A number of disposable plastic vaginal specula have been developed, such as described, for example, in U.S. Pat. Nos. 3,716,047 and 4,766,887, among others. These disposable vaginal specula are highly useful for high-volume clinical users. The former disposable speculum, for example, is made from a transparent plastic material, such as polystyrene, including a fixed blade portion, a movable blade portion and a slide portion permitting the blades to adjustably assume at least one of a plurality of open positions for conducting a cervical examination.
Illumination systems, such as the Welch Allyn 78010 and 78810 illuminator utilizing the 78000 and 78800 illuminator have been incorporated into the above disposable specula to enhance the examination. A miniature halogen or other incandescent light source is retained in an assemblage that is releasably insertable into a slot provided in a hollow leg of the fixed blade member of the speculum. A curved light conducting bar relays light from the lamp of the illumination assembly along a longitudinal axis of the fixed blade member of the speculum to a medical target area.
One ever present problem that has been faced since the introduction of illumination assemblies as described above is that of contamination due to exigencies of the examination process itself and the normal tendency for body fluids, etc., to make their way to the illumination assembly. While the above described specula are disposable, the illumination assemblies are intended for reuse and therefore excess contamination is a problem that reduces efficiency for the physician and/or gynecologist, given that the illumination assembly therefore requires cleaning prior to each patient use.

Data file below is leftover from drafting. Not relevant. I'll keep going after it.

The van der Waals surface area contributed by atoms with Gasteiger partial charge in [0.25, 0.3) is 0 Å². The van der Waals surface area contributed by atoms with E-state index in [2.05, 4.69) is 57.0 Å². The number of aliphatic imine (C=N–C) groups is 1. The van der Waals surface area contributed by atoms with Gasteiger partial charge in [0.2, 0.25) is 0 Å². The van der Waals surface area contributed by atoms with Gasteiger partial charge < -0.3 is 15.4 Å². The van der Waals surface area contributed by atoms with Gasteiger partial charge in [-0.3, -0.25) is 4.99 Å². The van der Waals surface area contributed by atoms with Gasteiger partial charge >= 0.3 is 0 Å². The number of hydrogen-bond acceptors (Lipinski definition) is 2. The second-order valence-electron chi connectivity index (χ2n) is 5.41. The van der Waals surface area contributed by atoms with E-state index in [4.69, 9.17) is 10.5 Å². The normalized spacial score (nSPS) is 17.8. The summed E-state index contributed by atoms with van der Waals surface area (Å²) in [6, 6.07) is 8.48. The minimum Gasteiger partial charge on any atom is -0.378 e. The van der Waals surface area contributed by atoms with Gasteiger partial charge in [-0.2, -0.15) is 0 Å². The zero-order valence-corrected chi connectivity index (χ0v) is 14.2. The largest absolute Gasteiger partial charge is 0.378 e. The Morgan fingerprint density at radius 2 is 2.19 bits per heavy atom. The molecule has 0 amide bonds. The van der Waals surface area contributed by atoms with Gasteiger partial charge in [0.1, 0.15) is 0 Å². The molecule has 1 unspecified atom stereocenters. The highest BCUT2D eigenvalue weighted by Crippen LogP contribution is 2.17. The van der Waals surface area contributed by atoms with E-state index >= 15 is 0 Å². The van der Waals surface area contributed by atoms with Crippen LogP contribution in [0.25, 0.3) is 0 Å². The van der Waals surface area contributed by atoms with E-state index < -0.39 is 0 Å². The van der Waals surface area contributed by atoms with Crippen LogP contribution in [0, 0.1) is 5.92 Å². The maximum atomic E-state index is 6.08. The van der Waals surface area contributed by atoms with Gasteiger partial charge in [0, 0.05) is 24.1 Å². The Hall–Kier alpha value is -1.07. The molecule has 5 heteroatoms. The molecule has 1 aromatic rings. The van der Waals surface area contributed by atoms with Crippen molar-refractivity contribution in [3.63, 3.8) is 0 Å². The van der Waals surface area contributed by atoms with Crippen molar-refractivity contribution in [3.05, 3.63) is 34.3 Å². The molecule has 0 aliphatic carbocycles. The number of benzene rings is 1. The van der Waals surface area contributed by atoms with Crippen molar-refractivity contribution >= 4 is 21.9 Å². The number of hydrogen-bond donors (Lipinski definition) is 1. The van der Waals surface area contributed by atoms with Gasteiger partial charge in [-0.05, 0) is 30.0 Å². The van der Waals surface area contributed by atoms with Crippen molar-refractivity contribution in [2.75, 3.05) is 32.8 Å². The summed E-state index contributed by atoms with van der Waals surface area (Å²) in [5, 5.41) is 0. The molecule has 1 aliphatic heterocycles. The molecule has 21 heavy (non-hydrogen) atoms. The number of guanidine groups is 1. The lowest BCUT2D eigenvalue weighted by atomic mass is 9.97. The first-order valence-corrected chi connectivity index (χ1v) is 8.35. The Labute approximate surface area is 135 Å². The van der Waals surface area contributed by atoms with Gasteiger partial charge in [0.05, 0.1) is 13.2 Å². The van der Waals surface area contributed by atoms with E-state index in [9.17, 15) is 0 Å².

It is therefore a primary object of the present invention to overcome the above-noted deficiencies of the prior art.
It is another primary object of the present invention to better protect the illumination assembly of a disposable vaginal speculum system during examination.
It is yet another object of the present invention to provide a relatively inexpensive covering for an illuminator assembly used with a disposable vaginal speculum that reduces excess contamination and provides for easier cleaning of the illuminator.
Therefore and according to a preferred aspect of the present invention, there is provided a vaginal speculum assembly comprising:
a disposable speculum having a handle;
an illumination assembly including a light source retained within a housing that is releasably attached to said speculum, said illumination assembly further including a cord extending from said housing;
a protective sheath;
a support member attachable to the handle of said speculum onto which said protective sheath is mounted in a stored condition;
wherein said sheath is deployable, releasing said sheath from its stored condition so as to cover said illumination assembly including a portion of said extending portion during an examination process.
Preferably, the support member includes retaining means for retaining the sheath in the stored condition until the user has mounted the illumination assembly to the disposable speculum prior to the examination process.